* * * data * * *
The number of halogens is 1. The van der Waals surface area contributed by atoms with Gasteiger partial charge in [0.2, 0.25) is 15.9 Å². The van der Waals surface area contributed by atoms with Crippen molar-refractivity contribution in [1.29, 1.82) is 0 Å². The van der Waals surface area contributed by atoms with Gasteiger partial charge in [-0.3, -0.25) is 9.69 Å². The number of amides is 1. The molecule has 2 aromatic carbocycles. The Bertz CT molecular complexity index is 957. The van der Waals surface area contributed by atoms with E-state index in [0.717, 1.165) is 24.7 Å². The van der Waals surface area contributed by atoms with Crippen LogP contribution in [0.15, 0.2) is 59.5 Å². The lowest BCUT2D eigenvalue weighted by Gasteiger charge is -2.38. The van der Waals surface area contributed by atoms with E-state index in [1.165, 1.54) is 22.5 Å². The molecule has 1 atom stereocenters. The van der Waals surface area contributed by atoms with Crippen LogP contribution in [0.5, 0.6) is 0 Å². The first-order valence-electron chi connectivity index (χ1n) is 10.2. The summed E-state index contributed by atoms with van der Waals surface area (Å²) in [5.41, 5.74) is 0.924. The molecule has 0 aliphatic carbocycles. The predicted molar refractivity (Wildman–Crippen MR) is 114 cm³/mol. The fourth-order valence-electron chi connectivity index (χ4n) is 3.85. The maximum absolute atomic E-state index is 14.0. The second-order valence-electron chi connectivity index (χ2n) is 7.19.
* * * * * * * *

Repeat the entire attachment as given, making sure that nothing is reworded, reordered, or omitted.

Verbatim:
The number of halogens is 1. The van der Waals surface area contributed by atoms with Gasteiger partial charge in [0.2, 0.25) is 15.9 Å². The van der Waals surface area contributed by atoms with Crippen molar-refractivity contribution in [1.29, 1.82) is 0 Å². The van der Waals surface area contributed by atoms with Gasteiger partial charge in [-0.3, -0.25) is 9.69 Å². The number of amides is 1. The molecule has 2 aromatic carbocycles. The Bertz CT molecular complexity index is 957. The van der Waals surface area contributed by atoms with E-state index in [0.717, 1.165) is 24.7 Å². The van der Waals surface area contributed by atoms with Crippen LogP contribution in [0.15, 0.2) is 59.5 Å². The lowest BCUT2D eigenvalue weighted by Gasteiger charge is -2.38. The van der Waals surface area contributed by atoms with E-state index in [1.165, 1.54) is 22.5 Å². The molecule has 1 atom stereocenters. The van der Waals surface area contributed by atoms with Crippen LogP contribution in [0.5, 0.6) is 0 Å². The first-order valence-electron chi connectivity index (χ1n) is 10.2. The summed E-state index contributed by atoms with van der Waals surface area (Å²) in [5.41, 5.74) is 0.924. The molecule has 0 aliphatic carbocycles. The predicted molar refractivity (Wildman–Crippen MR) is 114 cm³/mol. The fourth-order valence-electron chi connectivity index (χ4n) is 3.85. The maximum absolute atomic E-state index is 14.0. The second-order valence-electron chi connectivity index (χ2n) is 7.19.